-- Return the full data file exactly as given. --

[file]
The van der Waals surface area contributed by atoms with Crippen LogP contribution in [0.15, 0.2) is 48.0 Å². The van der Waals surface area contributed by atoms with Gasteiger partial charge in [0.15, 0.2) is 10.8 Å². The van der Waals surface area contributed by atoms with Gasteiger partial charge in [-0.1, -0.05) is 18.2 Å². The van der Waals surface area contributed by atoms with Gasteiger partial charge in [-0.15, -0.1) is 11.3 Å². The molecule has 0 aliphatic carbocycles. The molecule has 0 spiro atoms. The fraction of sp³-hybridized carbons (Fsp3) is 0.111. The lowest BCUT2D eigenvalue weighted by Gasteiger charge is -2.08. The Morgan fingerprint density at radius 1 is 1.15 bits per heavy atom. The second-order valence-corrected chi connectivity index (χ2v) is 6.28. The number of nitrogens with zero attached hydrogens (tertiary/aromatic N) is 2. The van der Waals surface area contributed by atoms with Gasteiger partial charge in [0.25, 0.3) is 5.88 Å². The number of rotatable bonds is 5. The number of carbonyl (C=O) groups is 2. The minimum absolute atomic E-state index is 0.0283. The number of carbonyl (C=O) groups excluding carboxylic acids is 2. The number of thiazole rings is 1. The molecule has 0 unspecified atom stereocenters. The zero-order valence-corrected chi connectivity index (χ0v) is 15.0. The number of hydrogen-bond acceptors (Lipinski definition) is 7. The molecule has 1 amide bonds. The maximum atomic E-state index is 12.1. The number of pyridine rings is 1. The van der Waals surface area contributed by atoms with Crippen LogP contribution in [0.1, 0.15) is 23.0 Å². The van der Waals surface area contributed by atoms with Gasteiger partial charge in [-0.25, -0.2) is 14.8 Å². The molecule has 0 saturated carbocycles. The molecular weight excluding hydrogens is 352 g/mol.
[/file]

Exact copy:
The van der Waals surface area contributed by atoms with Crippen LogP contribution in [0.15, 0.2) is 48.0 Å². The van der Waals surface area contributed by atoms with Gasteiger partial charge in [0.15, 0.2) is 10.8 Å². The van der Waals surface area contributed by atoms with Gasteiger partial charge in [-0.1, -0.05) is 18.2 Å². The van der Waals surface area contributed by atoms with Gasteiger partial charge in [-0.15, -0.1) is 11.3 Å². The molecule has 0 aliphatic carbocycles. The molecule has 0 spiro atoms. The fraction of sp³-hybridized carbons (Fsp3) is 0.111. The lowest BCUT2D eigenvalue weighted by Gasteiger charge is -2.08. The Morgan fingerprint density at radius 1 is 1.15 bits per heavy atom. The second-order valence-corrected chi connectivity index (χ2v) is 6.28. The number of nitrogens with zero attached hydrogens (tertiary/aromatic N) is 2. The van der Waals surface area contributed by atoms with Gasteiger partial charge in [0.25, 0.3) is 5.88 Å². The number of rotatable bonds is 5. The number of carbonyl (C=O) groups is 2. The minimum absolute atomic E-state index is 0.0283. The number of carbonyl (C=O) groups excluding carboxylic acids is 2. The number of thiazole rings is 1. The molecule has 0 unspecified atom stereocenters. The zero-order valence-corrected chi connectivity index (χ0v) is 15.0. The number of hydrogen-bond acceptors (Lipinski definition) is 7. The molecule has 1 amide bonds. The maximum atomic E-state index is 12.1. The number of pyridine rings is 1. The van der Waals surface area contributed by atoms with Crippen LogP contribution in [0.1, 0.15) is 23.0 Å². The van der Waals surface area contributed by atoms with Gasteiger partial charge in [-0.25, -0.2) is 14.8 Å². The molecule has 0 saturated carbocycles. The molecular weight excluding hydrogens is 352 g/mol.